Difference between revisions of "Media and Body Image in America"

From Alfino
Jump to: navigation, search
Line 20: Line 20:
 
This primary research shows the involvement that cartoons have with children, how male and female children view each other based on these cartoons (media)
 
This primary research shows the involvement that cartoons have with children, how male and female children view each other based on these cartoons (media)
  
Levine, Michael P. ""EVERYBODY KNOWS THAT MASS MEDIA ARE/ARE NOT [pick one] A CAUSE OF EATING DISORDERS": A CRITICAL REVIEW OF EVIDENCE FOR A CAUSAL LINK BETWEEN MEDIA, NEGATIVE BODY IMAGE, AND DISORDERED EATING IN FEMALES.." Journal of Social & Clinical Psychology;. 28.1 (2009): p9-42, 34p, 2 charts. Print. http://proxy.foley.gonzaga.edu:2048/login?url=http://search.ebscohost.com/login.aspx?direct=true&db=aph&AN=36604147&site=ehost-live
+
*Levine, Michael P. ""EVERYBODY KNOWS THAT MASS MEDIA ARE/ARE NOT [pick one] A CAUSE OF EATING DISORDERS": A CRITICAL REVIEW OF EVIDENCE FOR A CAUSAL LINK BETWEEN MEDIA, NEGATIVE BODY IMAGE, AND DISORDERED EATING IN FEMALES.." Journal of Social & Clinical Psychology;. 28.1 (2009): p9-42, 34p, 2 charts. Print. http://proxy.foley.gonzaga.edu:2048/login?url=http://search.ebscohost.com/login.aspx?direct=true&db=aph&AN=36604147&site=ehost-live
  
Abstract: This article reviews research pertaining to mass media as a causal risk factor for negative body image and disordered eating in females. The specific purpose is to clarify the impact of mass media by applying seven criteria that extend those of Kraemer et al. (1997) and Stice (2002). Although media effects clearly meet a majority of the criteria, this analysis indicates that, currently, engagement with mass media is probably best considered a variable risk factor that might well be later shown to be a causal risk factor. Recommendations are made for further research, with an emphasis on longitudinal investigations, studies of media literacy as a form of prevention, and clarification of psychosocial processes that moderate and mediate media effects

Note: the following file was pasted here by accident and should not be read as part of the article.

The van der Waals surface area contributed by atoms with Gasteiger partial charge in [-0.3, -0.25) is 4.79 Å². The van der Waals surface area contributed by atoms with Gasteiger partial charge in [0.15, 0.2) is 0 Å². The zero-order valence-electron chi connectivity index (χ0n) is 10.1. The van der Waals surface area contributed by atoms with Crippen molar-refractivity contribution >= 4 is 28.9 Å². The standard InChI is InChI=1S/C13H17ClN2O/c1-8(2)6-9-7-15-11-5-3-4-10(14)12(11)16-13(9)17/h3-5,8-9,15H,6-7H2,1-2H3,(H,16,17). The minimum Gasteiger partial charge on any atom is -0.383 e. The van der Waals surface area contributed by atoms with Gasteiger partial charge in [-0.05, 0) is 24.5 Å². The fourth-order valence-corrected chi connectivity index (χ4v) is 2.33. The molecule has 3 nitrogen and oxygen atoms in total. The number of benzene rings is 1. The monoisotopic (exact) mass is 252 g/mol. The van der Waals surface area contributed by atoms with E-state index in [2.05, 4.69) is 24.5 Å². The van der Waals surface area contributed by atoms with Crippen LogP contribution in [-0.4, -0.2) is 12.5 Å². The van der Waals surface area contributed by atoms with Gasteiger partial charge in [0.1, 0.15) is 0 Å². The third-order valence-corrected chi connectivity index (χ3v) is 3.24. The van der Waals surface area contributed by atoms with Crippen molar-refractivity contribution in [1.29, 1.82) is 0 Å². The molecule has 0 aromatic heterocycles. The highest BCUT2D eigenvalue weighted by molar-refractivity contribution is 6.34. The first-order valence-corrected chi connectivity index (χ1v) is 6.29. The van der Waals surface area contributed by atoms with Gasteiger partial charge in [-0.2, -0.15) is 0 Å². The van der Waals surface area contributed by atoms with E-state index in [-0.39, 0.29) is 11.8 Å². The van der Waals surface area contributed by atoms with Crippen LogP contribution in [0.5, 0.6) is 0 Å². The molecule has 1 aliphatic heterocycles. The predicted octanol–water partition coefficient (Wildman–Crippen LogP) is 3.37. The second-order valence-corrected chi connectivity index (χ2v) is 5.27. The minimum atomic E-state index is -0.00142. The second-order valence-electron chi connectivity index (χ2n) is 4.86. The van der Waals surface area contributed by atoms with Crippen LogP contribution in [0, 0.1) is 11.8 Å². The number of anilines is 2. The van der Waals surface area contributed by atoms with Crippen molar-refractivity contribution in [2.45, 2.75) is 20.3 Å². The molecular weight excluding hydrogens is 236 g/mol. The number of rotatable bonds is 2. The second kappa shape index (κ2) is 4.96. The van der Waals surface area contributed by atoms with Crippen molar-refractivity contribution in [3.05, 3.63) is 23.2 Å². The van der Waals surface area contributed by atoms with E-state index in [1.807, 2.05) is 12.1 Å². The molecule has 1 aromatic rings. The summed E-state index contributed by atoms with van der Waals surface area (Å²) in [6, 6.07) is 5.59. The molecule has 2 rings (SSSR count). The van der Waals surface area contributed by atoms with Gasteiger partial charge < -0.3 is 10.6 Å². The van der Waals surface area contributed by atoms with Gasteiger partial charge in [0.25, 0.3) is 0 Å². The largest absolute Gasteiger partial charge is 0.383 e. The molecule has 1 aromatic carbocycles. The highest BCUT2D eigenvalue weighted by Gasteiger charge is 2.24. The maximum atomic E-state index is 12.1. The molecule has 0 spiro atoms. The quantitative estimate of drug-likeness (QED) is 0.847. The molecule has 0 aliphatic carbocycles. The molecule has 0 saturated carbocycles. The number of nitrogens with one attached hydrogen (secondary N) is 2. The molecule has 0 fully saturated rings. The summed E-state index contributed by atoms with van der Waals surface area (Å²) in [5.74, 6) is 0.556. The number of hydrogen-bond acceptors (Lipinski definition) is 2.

+
This article reviews research pertaining to mass media as a causal risk factor for negative body image and disordered eating in females. The specific purpose is to clarify the impact of mass media by applying seven criteria that extend those of Kraemer et al. (1997) and Stice (2002). Although media effects clearly meet a majority of the criteria, this analysis indicates that, currently, engagement with mass media is probably best considered a variable risk factor that might well be later shown to be a causal risk factor.

Revision as of 14:47, 5 November 2009

Background Info

  • Looking Good: Male Body Image in Modern America.Full Text Available By: Hofmann, Mary. School Library Journal, Nov2005, Vol. 51 Issue 11, p60-60, 1/9p; (AN 18797458)

This article examines the studies of women being projected to images of thin and more weighted women, showing that positive results frequented more often when comparable.

  • WILL CITE LATER

http://www.mediafamily.org/facts/facts_mediaeffect.shtml

Shows info on media and body image//the whole page is on the media (Also has many sources that seem credible! :))

  • WILL CITE LATER

http://www.eric.ed.gov/ERICWebPortal/custom/portlets/recordDetails/detailmini.jsp?_nfpb=true&_&ERICExtSearch_SearchValue_0=ED376539&ERICExtSearch_SearchType_0=no&accno=ED376539

This primary research shows the involvement that cartoons have with children, how male and female children view each other based on these cartoons (media)

This article reviews research pertaining to mass media as a causal risk factor for negative body image and disordered eating in females. The specific purpose is to clarify the impact of mass media by applying seven criteria that extend those of Kraemer et al. (1997) and Stice (2002). Although media effects clearly meet a majority of the criteria, this analysis indicates that, currently, engagement with mass media is probably best considered a variable risk factor that might well be later shown to be a causal risk factor.